A Little-League ending to a big-league loss for Indians: Walk-Off Thoughts
Six Walk-Off Thoughts after the Indians fell 3-2 in 10 innings to the Kansas City Royals Saturday, which included the introduction — at least in Cleveland — to the automatic-runner-on-second-base rule.
1. Well, that was weird. Any baseball purist will have a tough time with one of the new rules implemented by Major League Baseball, in which each team will automatically have a runner placed on second base to begin each inning after the ninth. It was put in place partly to try to finish games quicker, with teams dealing with variables related to COVID-19 and many teams playing a somewhat heavy schedule. Compared to the numerous ways MLB has tried to add pace and excitement to games, this is the one that drew the quickest criticism from some. Placing a runner who didn’t earn it on the base paths simply isn't natural for the sport.
2. Regardless of what many think of the rule, it does create some interesting scenarios that teams are feeling their way through in terms of how to strategize. Much of that strategy will change based on if teams are home or away, who is on the mound and where teams are with their lineup. For example, the Royals went aggressive to try to ensure that runner scored rather than going for a bigger inning. A sacrifice bunt and a sacrifice fly scored the run that turned out to be the difference. In that way, the Royals scored the winning run without notching a hit. And James Karinchak is somehow saddled with the loss despite not giving up a base runner in that inning. A pitcher’s win-loss stat continues to have very little connection to how effective he has been.
3. Although the Royals chose to simply take the go-ahead run at all costs, the Indians chose to go for the win. The tying run was already on second, and manager Terry Francona decided to allow Bradley Zimmer to swing away. He was hit by a pitch, which put the winning run on first base with nobody out. Cesar Hernandez tried to bunt to put the winning run in scoring position, but he failed to keep it fair. Still, at that point, the Indians had the top of the lineup at the plate with nobody out, the exact position they’d hope to be in on any given day. And, with the Royals aggressively playing the bunt and a force out available at third and second base, Hernandez was given the green light to swing away.
“They were extremely aggressive with what they were running with their bunt plays. So we’re a hit away from winning the game, was our thinking,” Francona said on a Zoom call. “We were OK starting out to bunt, but if you’re bunting into an out, that first baseman was so far in that that’s really difficult to convert on something like that.”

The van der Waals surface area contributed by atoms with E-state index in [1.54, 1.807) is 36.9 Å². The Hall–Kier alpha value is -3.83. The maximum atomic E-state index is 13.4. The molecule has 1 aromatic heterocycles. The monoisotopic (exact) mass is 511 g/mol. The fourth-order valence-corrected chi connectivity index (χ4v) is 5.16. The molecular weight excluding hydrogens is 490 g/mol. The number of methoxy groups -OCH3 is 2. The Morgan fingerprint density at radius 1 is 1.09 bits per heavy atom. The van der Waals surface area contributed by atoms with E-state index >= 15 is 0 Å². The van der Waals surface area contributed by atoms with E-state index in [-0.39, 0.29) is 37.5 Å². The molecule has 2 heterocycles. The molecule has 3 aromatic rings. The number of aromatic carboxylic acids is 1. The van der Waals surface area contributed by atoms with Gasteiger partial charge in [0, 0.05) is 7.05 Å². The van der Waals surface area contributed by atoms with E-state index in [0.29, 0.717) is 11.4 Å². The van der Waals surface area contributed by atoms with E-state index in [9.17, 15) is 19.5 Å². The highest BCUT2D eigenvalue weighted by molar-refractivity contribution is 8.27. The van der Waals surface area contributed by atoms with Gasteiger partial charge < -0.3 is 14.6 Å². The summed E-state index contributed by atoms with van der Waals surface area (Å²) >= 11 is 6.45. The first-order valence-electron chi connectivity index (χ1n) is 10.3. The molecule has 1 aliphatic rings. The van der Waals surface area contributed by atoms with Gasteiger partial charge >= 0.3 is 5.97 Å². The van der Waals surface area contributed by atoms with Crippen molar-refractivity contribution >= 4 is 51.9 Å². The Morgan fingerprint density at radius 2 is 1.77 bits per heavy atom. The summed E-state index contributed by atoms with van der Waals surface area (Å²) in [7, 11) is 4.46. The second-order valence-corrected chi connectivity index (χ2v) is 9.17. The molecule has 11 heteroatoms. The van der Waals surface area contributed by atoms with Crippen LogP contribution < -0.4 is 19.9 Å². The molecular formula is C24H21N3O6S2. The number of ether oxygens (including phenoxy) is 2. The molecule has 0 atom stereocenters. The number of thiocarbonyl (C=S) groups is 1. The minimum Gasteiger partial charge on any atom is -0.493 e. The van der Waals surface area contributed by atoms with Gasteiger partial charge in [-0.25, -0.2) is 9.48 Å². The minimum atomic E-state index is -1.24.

4. From there, the Indians had three consecutive ugly at-bats to end the game. More than the rule itself, the Indians swinging at pitches off the plate is what did them in. It took place for much of the day, but especially in the ninth and 10th. With runners on first and second and nobody out in the ninth, Franmil Reyes grounded out on a first-pitch slider outside the strike zone. Oscar Mercado then struck out on a ball in the dirt before Roberto Perez also struck to end the inning.
In the 10th, after Hernandez struck out, Jose Ramirez struck out on a ball above the zone. Francisco Lindor, too, struck out a ball low and inside of the zone to end the game. The Indians had runners on first and second with nobody out in both the ninth and 10th innings, and a lack of plate discipline led to them coming away with nothing both times.
“I’ve probably swung at five strikes in nine at-bats,” Lindor said on a Zoom call. “It’s on me. We shouldn’t have lost this game today. We had plenty of opportunities with guys on base today and didn’t come through. I put a lot of this loss on me.”
5. The Indians and Indians fans likely aren’t too fond of the new extra innings rule at the moment. Lindor called it “Little League-ish” but added he actually liked it. Saturday’s starter, Mike Clevinger, said he isn’t a fan of teams getting an automatic runner against some of a team’s best relievers.
“This isn’t travel ball. This isn’t Perfect Game,” Clevinger said on Zoom. “You know how hard it is to get a runner on second base off the back end of any bullpen, how incredibly hard that is? And now all of a sudden you just get a guy on second base with a guy like Karinchak on the mound. I’m not happy about it. I’m sure when other teams face the situation and this happens to them, you’re gonna get similar reactions.”
6. Considering the shorter, 60-game season, the extra-innings rule has the potential to wreak quite a bit of havoc for teams heading into a chaotic final week if a number of postseason races come down to the wire. On Saturday, the Indians dropped their first experience with the rule, though it had more to do with pitch selection than any strategic move or simply having to adapt to a new rule. But, in a way, the rule worked as it intended, considering the game ended in the 10th instead of, say, the 15th. The Indians were just on the short end.
Ryan Lewis can be reached at firstname.lastname@example.org. Read more about the Indians at www.beaconjournal.com/indians. Follow him on Twitter at @ByRyanLewis.